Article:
As a freshman, I was often naively irritated by the non-traditional students in my classes. While everyone in my cohort was within a couple years of having graduated high school, the classes often had a few students out of that normal range. Whether they were in their late twenties, responsibly chipping away at a degree when they could afford it, or in their forties having returned to school despite knowing it would be an uphill battle. They always provided a stark contrast to their young starry-eyed counterparts.
I’m ashamed to admit that I was often baffled by how distracted and rushed they seemed, how technology seemed to confuse them, and by how tired they all looked. Now, having been a part time student for a year and a college graduate for a month or so, I feel all too strongly the divide between myself and the more traditional students in my classes.
While they walk over from the dorms complaining of too short breaks between classes and third world food conditions at the commons, I’m showing up ten minutes late sweating from the marathon run it took to avoid paying for parking — convinced I’ve left my car running and jumping whenever my phone rings in hopes that it’s a hiring manager. Beyond that, I can’t seem to understand Blackboard since the update, everyone in class has a more advanced phone or laptop than me and I keep finding myself chuckling at horrible puns made by the professor while I catch glances of derisive judgment flung by all the younger faces in the room. Somehow in the span of a year, I’ve become too old for college.
So, why exactly am I back for another semester of punishment?
Well, first there’s the matter of my degree. As lovely as a degree in economics sounds in a time of prosperity and impossibly high oil prices, these days the standard response to hearing my qualifications is a long pause and a polite, “So, what do you know how to do again?” It’s the fatal flaw of any social science degree, and one that I’d been dreading for years. In fact, most of my peer group has either decided to double down on their bets and attend grad school, or diversify their skill set and gain another undergrad degree.
Being completely unwilling to subject myself to even higher learning, or another two to four year stint as an undergrad student, I’ve decided instead to get my EMT certification as a nice compromise. It’s a way to continue my learning without sucking up all my available time for employment, and will give me a specific marketable skill that doesn’t suddenly fall out of fashion every time the global economy sees its shadow and retreats back into a recession. And even better, it means that I’ll ideally be able to help patch my friends up each time they fall through a lake, or burn their hands lighting bonfires, or most recently, nearly remove their hands with an axe.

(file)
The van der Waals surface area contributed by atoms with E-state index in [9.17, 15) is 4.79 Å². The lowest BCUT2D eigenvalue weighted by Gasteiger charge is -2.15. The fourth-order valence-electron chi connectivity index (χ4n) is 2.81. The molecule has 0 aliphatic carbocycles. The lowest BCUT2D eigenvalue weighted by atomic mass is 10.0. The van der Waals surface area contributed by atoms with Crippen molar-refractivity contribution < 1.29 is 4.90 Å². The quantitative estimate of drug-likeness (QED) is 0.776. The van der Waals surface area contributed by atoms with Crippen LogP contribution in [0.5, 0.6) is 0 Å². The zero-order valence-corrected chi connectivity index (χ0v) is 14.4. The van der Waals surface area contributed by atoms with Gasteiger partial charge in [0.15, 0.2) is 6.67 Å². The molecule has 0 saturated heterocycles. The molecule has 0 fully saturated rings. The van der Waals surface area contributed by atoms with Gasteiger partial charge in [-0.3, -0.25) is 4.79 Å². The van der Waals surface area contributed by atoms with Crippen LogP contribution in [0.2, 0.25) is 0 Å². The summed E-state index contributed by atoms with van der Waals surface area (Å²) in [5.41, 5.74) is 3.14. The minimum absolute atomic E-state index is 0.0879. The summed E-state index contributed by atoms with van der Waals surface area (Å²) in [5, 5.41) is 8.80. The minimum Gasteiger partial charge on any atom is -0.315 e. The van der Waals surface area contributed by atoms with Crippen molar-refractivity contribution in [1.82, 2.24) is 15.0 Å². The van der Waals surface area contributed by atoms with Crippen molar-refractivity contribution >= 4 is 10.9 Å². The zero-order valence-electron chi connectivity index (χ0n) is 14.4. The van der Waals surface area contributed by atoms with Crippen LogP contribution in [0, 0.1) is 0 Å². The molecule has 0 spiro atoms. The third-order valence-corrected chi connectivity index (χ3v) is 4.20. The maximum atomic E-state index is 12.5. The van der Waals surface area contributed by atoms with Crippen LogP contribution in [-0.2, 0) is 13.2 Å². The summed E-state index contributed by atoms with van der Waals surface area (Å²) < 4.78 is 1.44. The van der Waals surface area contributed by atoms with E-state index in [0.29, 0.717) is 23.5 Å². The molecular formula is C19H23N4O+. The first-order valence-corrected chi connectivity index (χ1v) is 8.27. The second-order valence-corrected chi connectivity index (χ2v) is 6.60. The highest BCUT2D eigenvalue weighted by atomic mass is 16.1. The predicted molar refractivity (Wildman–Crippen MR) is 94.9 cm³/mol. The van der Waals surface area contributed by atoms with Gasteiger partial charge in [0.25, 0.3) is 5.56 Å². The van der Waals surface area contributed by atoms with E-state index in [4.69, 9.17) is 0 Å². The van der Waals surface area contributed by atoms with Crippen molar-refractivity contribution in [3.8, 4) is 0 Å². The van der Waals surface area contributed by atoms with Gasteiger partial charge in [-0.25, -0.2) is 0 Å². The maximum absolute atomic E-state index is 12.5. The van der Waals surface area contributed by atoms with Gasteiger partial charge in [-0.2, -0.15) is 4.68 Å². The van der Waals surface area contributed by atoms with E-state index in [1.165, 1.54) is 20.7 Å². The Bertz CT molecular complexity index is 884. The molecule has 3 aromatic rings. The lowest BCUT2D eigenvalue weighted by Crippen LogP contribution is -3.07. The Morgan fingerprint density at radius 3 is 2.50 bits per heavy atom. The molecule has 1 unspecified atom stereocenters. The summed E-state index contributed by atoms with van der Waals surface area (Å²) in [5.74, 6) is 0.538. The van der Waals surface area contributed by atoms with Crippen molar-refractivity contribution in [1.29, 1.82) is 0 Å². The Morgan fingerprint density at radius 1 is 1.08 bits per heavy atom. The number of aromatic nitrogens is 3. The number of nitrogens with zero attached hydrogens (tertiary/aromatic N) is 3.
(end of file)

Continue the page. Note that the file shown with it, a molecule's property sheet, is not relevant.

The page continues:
Of course, there’s always an ulterior motive to these decisions, as I don’t recall ever deciding to act like an adult simply because it’s the right thing to do. Part of my decision to continue learning comes from a desire to re-take backcountry skiing as a cheaper alternative to actually buying a splitboard. Having spent the full last season forced to trail behind the pack, slowly stomping up the skin track and angrily cursing all those lucky enough to have skis strapped to their feet, I’ve been issued an airtight promise of securing a splitboard.
So, for one last time (and I’ll be damned if this isn’t the last time) I’ll strap in for my last semester of college. Its been two semesters since I should have graduated, one semester after I did, and a good many years after I should have focused on adult pursuits such as employment and housing rather than how to cheaply snowboard.
Don’t interpret that as a regret or the beginning of a semester long complaining streak. If I have to play the role of the too-old, out of touch non-traditional student to squeeze a few more adventures out of college, then so be it. Besides after haunting every dorm on campus, earning more parking tickets than I could pay in a lifetime and undergoing nine rounds of midterm and finals stress, it’s about damn time to have a semester with only a few night and weekend classes. And if I can still fool you all into letting me write once a week, then that’s just a bonus.
So here’s to the end of college as I know it, and to new beginnings as the crotchety old super senior lurking in the back of your classes. After five years, I can stand firm in the decision to swear off college forever after this last semester. Unless of course they offer a new outdoor course. After all, nobody’s perfect.